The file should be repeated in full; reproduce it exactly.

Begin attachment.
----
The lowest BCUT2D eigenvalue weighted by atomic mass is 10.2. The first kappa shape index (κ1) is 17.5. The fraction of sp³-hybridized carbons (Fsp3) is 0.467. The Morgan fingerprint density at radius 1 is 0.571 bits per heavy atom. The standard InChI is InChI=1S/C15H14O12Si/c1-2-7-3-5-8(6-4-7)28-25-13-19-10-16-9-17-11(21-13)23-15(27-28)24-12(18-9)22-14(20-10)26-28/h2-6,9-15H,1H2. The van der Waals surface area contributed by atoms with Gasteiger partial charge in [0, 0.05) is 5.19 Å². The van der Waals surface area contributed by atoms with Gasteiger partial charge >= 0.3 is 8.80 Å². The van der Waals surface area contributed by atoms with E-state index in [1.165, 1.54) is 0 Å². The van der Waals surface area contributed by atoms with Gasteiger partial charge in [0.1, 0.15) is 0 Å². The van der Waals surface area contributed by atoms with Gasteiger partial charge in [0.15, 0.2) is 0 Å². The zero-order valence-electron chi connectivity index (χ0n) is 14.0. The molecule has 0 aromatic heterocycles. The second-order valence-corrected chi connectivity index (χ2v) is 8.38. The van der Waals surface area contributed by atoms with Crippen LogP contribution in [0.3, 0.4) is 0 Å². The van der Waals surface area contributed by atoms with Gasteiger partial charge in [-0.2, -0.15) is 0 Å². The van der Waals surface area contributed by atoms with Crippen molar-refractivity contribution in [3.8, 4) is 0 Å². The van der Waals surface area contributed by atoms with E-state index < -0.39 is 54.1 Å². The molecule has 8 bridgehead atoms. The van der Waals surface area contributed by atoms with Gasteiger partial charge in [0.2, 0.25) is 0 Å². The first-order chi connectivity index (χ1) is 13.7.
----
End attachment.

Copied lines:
The lowest BCUT2D eigenvalue weighted by atomic mass is 10.2. The first kappa shape index (κ1) is 17.5. The fraction of sp³-hybridized carbons (Fsp3) is 0.467. The Morgan fingerprint density at radius 1 is 0.571 bits per heavy atom. The standard InChI is InChI=1S/C15H14O12Si/c1-2-7-3-5-8(6-4-7)28-25-13-19-10-16-9-17-11(21-13)23-15(27-28)24-12(18-9)22-14(20-10)26-28/h2-6,9-15H,1H2. The van der Waals surface area contributed by atoms with Gasteiger partial charge in [0, 0.05) is 5.19 Å². The van der Waals surface area contributed by atoms with Gasteiger partial charge >= 0.3 is 8.80 Å². The van der Waals surface area contributed by atoms with E-state index in [1.165, 1.54) is 0 Å². The van der Waals surface area contributed by atoms with Gasteiger partial charge in [0.1, 0.15) is 0 Å². The van der Waals surface area contributed by atoms with Gasteiger partial charge in [0.15, 0.2) is 0 Å². The zero-order valence-electron chi connectivity index (χ0n) is 14.0. The molecule has 0 aromatic heterocycles. The second-order valence-corrected chi connectivity index (χ2v) is 8.38. The van der Waals surface area contributed by atoms with Crippen LogP contribution in [0.3, 0.4) is 0 Å². The van der Waals surface area contributed by atoms with Gasteiger partial charge in [-0.2, -0.15) is 0 Å². The van der Waals surface area contributed by atoms with Crippen molar-refractivity contribution in [3.8, 4) is 0 Å². The van der Waals surface area contributed by atoms with E-state index < -0.39 is 54.1 Å². The molecule has 8 bridgehead atoms. The van der Waals surface area contributed by atoms with Gasteiger partial charge in [0.2, 0.25) is 0 Å². The first-order chi connectivity index (χ1) is 13.7.